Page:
So the time has come once again for Sherlock to end another season. It seems just like yesterday that we were all waited on baited breath for the show to return after its shocking Season 2 cliffhanger. And with a history like that, I’m sure we all started His Last Vow expecting another gut-wrenching story that would leave us on the edge of our seats until the very end.
But if this third season of Sherlock has proved anything, it’s that it isn’t afraid to do things differently. And while His Last Vow is very much packed with plot twists and shocking moments that will leave your head spinning, it’s also held back from greatness by some of the same issues that have been prevalent since The Empty Hearse.
That’s not to say His Last Vow is disappointing, because it isn’t. I fully enjoyed my time with it, and am still very excited to see what’s in store for the fourth season, whenever it might come out. However, it is a little frustrating to see the show stretch itself too thin, as once again, Sherlock finds itself caught trying to do to much.
There are so many things happening during His Last Vow that it’s an almost dizzying experience trying to keep up with it all. The character development is great, if not a little exaggerated, and while the plot is a bit convoluted, I enjoyed it for its multi-layered depth and constant excitement. If I have any real disappoints, they come from the villain.
But let me backtrack a little bit. If His Last Vow truly succeeds at anything, it’s the details. Sherlock has always been great at the subtle things, and while I feel like this season has lost some of that, His Last Vow managed to fill itself with a wonderful balance of explosive plot twists and powerful, little moments that hit the perfect notes.
I loved the opening sequence especially. Getting to see Watson on his own for once was great, and I think his reunion scene with Sherlock in the drug house was equal parts funny and poignant. While I’m glad it was revealed that Sherlock wasn’t actually using again, I think that reminder of his past was a nice way to show just how vulnerable Sherlock is when on his own.
And while I’m sure it will cause some division among fans, I actually really enjoyed the short-lived ‘romance’ between Sherlock and Janine, who you should all remember from the last episode The Sign of Three. While it was obviously going to end badly, I enjoyed seeing this different side of Sherlock come out, even if it was all an act, and it delivered some really fantastic moments.
However, by the best part of the episode was, you guessed, the big reveal about Mary Watson. That initial moment,when Sherlock walks in on Mary interrogating Magnussen made me audibly gasp, and the following moments caught me completely off-guard. Mary shooting Sherlock was easily one of the most memorable moments the series has had so far.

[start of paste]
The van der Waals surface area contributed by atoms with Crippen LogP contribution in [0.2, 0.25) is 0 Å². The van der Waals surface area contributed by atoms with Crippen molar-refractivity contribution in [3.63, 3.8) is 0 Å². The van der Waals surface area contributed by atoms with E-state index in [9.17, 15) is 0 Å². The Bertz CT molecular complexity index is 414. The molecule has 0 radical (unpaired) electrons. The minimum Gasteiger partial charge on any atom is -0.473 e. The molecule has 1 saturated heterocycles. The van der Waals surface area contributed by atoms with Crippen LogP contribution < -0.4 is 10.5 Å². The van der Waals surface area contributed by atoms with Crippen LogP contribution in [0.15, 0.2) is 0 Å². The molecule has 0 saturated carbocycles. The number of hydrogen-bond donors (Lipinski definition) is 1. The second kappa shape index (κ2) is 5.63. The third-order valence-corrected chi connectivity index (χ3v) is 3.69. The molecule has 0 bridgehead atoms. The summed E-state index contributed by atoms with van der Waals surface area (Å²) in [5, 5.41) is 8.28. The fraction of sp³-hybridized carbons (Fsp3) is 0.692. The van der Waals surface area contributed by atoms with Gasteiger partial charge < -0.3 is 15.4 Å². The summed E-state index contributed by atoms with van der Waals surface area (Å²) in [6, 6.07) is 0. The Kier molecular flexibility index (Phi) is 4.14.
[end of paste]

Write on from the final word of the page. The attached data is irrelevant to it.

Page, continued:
And the following moments of Sherlock mentally fighting for his own life were equally powerful, and while I think they were dramatized a little too much, getting to see inside his mind palace was a brilliant form of characterization that paid off in a big way. Seeing him as a child, and then faced with his own dark side, which cleverly took the form of Moriarty, was by far my favorite moment of the season.
I think we all knew Mary wouldn’t end up becoming a legitimate villain, but I think the entire situation resolved itself a little too quickly. While Sherlock cleverly exposing her in front of Watson was a great moment, it ended far too quickly and left little time for us to really see the impact it must’ve had on all three of the characters.
John’s reasoning behind his decision to completely forgive Mary made perfect sense, as who wouldn’t want to give their future child a good life, but once again I think a little more ambiguity would’ve made the entire situation even better.
However, my biggest complaint comes from the final act, when Sherlock finally confronts this new season’s villain: Charles Augustus Magnussen. Lars Mikkelsen gave a great, chilling performance to be sure, and he eats up every line he’s given, but I felt like there was something missing.
Magnussen has some fantastically menacing scenes, and his manipulation of almost every major character was a great way to set up the plot. However, I don’t feel like he was given enough time to develop into anything more than shock value. His motives are left murky at the end, and while I think Sherlock killing him at the end was a wonderful twist, it didn’t feel like a fitting end to his character.
Thankfully, the final moments of the episode made up for it. Sherlock shooting Magnussen in front of an entire squad of SWAT troopers was obviously going to end badly, and while, once again, I think the situation was resolved too quickly, it gave us some spectacular moments that ended His Last Vow on a wonderful note.
Sherlock and Watson’s ‘final words’ were so heartfelt and emotional that I found myself getting slightly misty-eyed, and while the scene could’ve gotten melodramatic very easily, they kept it real and poignant and I don’t think it could’ve been any better. Until, well, it did. I’ll be honest and say I literally yelled at my TV when Moriarty showed up on that TV, and I cannot wait to find out what role he’ll play in the next season.
Who knows when Sherlock Season 4 comes out, but I know we’ll all be waiting with baited breath for when it does. I think bring back Moriarty is a brilliant move, especially considering how beloved he is by the fans, and while I have no idea how they’ll explain his apparent ‘resurrection,’ I think it could really be some special.
His Last Vow wasn’t perfect, but you know what, I still enjoyed almost every minute of it. It still fell victim to many of the same problems that plagued the rest of the season, but I never felt like the show was getting out of hand. The plot twists were shocking, satisfying, and most of all, left me excited for the future.